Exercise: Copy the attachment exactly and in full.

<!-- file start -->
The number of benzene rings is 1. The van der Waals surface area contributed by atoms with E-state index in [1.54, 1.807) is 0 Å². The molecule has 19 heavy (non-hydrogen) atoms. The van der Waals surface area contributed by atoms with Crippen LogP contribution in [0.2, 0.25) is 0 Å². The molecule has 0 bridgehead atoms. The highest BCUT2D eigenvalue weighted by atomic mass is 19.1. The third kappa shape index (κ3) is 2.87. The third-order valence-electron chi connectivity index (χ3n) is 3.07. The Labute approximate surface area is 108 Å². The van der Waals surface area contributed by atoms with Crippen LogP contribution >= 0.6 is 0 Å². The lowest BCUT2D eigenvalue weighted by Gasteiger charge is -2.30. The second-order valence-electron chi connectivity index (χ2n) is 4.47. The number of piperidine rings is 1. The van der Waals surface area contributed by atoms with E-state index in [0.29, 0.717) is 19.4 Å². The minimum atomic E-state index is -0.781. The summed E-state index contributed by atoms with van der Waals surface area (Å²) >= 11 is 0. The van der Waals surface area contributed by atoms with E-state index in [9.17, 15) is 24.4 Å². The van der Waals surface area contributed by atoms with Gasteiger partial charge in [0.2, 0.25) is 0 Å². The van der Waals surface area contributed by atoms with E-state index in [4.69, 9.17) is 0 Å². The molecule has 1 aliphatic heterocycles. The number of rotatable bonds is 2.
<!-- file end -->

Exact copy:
The number of benzene rings is 1. The van der Waals surface area contributed by atoms with E-state index in [1.54, 1.807) is 0 Å². The molecule has 19 heavy (non-hydrogen) atoms. The van der Waals surface area contributed by atoms with Crippen LogP contribution in [0.2, 0.25) is 0 Å². The molecule has 0 bridgehead atoms. The highest BCUT2D eigenvalue weighted by atomic mass is 19.1. The third kappa shape index (κ3) is 2.87. The third-order valence-electron chi connectivity index (χ3n) is 3.07. The Labute approximate surface area is 108 Å². The van der Waals surface area contributed by atoms with Crippen LogP contribution >= 0.6 is 0 Å². The lowest BCUT2D eigenvalue weighted by Gasteiger charge is -2.30. The second-order valence-electron chi connectivity index (χ2n) is 4.47. The number of piperidine rings is 1. The van der Waals surface area contributed by atoms with E-state index in [0.29, 0.717) is 19.4 Å². The minimum atomic E-state index is -0.781. The summed E-state index contributed by atoms with van der Waals surface area (Å²) >= 11 is 0. The van der Waals surface area contributed by atoms with E-state index in [9.17, 15) is 24.4 Å². The van der Waals surface area contributed by atoms with Gasteiger partial charge in [0.2, 0.25) is 0 Å². The van der Waals surface area contributed by atoms with E-state index in [4.69, 9.17) is 0 Å². The molecule has 1 aliphatic heterocycles. The number of rotatable bonds is 2.